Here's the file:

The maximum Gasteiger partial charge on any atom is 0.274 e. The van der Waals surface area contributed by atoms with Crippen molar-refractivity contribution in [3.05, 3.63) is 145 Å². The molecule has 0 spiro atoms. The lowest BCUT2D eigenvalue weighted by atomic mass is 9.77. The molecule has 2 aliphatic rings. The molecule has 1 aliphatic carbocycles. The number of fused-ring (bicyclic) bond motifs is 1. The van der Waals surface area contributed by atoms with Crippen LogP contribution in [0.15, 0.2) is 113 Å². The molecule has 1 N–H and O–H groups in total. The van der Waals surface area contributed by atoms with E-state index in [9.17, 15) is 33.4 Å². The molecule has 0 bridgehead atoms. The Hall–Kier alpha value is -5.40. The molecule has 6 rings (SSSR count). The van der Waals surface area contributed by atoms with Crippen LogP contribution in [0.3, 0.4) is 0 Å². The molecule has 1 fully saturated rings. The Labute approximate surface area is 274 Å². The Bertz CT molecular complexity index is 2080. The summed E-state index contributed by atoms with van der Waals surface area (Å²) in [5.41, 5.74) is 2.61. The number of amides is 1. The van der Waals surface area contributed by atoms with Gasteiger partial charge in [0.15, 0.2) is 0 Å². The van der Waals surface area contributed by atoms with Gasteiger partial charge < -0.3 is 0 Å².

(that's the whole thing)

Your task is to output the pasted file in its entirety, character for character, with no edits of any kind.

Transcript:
The maximum Gasteiger partial charge on any atom is 0.274 e. The van der Waals surface area contributed by atoms with Crippen molar-refractivity contribution in [3.05, 3.63) is 145 Å². The molecule has 0 spiro atoms. The lowest BCUT2D eigenvalue weighted by atomic mass is 9.77. The molecule has 2 aliphatic rings. The molecule has 1 aliphatic carbocycles. The number of fused-ring (bicyclic) bond motifs is 1. The van der Waals surface area contributed by atoms with Crippen LogP contribution in [0.15, 0.2) is 113 Å². The molecule has 1 N–H and O–H groups in total. The van der Waals surface area contributed by atoms with E-state index in [9.17, 15) is 33.4 Å². The molecule has 0 bridgehead atoms. The Hall–Kier alpha value is -5.40. The molecule has 6 rings (SSSR count). The van der Waals surface area contributed by atoms with Crippen LogP contribution in [0.3, 0.4) is 0 Å². The molecule has 1 fully saturated rings. The Labute approximate surface area is 274 Å². The Bertz CT molecular complexity index is 2080. The summed E-state index contributed by atoms with van der Waals surface area (Å²) in [5.41, 5.74) is 2.61. The number of amides is 1. The van der Waals surface area contributed by atoms with Gasteiger partial charge in [0.15, 0.2) is 0 Å². The van der Waals surface area contributed by atoms with Gasteiger partial charge < -0.3 is 0 Å².